You may have heard or read about news regarding lenders trying to cross-sell other products to their clients. The news has raised questions in the mind of the public: Is this practice acceptable? Is it ethical? Or is it really OK to begin with?
Believe it or not, cross-selling is not always bad as you may think it is. When it comes to real estate, particularly in mortgages, cross-selling may even give you some notable benefits. Let’s take a closer look at what cross-selling is and how you can use it to your advantage.
What is cross-selling?
By definition, cross-selling happens when your financial services provider, like your agent, offers you a different product that you are not really looking for or have not inquired about.
When it comes to mortgages, strict laws apply. You cannot proceed with your loan application if you have not received certain mortgage disclosures. These include disclosures concerning the loan terms, the line-item fees, the rates, and the cash that are required to seal the deal.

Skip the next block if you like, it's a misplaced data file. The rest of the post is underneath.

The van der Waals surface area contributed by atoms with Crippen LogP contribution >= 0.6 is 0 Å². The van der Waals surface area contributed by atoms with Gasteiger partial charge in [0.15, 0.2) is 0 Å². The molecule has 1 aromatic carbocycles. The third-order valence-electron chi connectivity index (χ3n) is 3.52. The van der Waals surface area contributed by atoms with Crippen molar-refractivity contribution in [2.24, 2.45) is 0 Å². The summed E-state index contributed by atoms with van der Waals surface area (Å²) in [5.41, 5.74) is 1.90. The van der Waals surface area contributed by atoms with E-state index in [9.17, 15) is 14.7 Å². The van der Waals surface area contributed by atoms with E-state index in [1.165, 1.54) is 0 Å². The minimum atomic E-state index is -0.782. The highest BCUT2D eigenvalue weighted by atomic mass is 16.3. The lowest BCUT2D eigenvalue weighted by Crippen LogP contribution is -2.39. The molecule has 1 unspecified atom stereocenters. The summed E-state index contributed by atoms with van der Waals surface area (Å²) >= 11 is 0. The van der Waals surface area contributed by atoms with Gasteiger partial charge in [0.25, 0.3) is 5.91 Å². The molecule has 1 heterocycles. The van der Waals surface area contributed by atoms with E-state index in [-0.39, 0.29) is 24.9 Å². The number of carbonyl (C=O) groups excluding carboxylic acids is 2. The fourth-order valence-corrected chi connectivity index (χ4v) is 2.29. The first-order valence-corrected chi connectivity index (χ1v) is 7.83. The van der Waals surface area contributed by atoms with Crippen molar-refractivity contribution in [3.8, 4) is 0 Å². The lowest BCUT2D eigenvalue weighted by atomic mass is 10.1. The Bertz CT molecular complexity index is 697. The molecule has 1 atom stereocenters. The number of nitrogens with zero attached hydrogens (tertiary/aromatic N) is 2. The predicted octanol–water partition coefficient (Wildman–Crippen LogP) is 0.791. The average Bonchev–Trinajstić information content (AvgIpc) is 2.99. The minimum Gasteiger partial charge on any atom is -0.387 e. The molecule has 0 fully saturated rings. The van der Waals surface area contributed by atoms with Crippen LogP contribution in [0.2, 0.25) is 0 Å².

Despite all these, you will still encounter cross-selling within the mortgage process. To get you familiarized, let’s take a look at some cross-selling practices that normally happen during the mortgage process.
Lowering the mortgage rate
If you have a checking account that you will use to auto-debit the monthly mortgage payments, expect the mortgage lender to offer you a lower mortgage rate. But before you agree to any discount offer, make sure you have a firm grasp of how low-balance thresholds and fees work and affect your checking account. Moreover, you need to check if canceling the checking account will mean a spike in your current mortgage rate.
In the event that you choose to move your funds into asset management accounts or into new deposits right before you close your mortgage deal, expect the lender to offer you a lower mortgage rate. The offer, however, depends on the amount of money that you move.
Generally, your loan officer will guide you as to which rate discounts are associated with different levels of deposits. What you can do is to ask them if it is possible for you to combine the discount with your checking discount.
Pay your mortgage through credit card spending
Lastly, if you decide to open a credit card line, your lender may credit a certain percentage of your annual credit card spending. Typically, the rate is right around one percent. If your lender offers you this, make sure you review the fine print in detail before signing on the dotted line. In the market for Boulder Colorado real estate, contact a team of trusted Boulder real estate agents.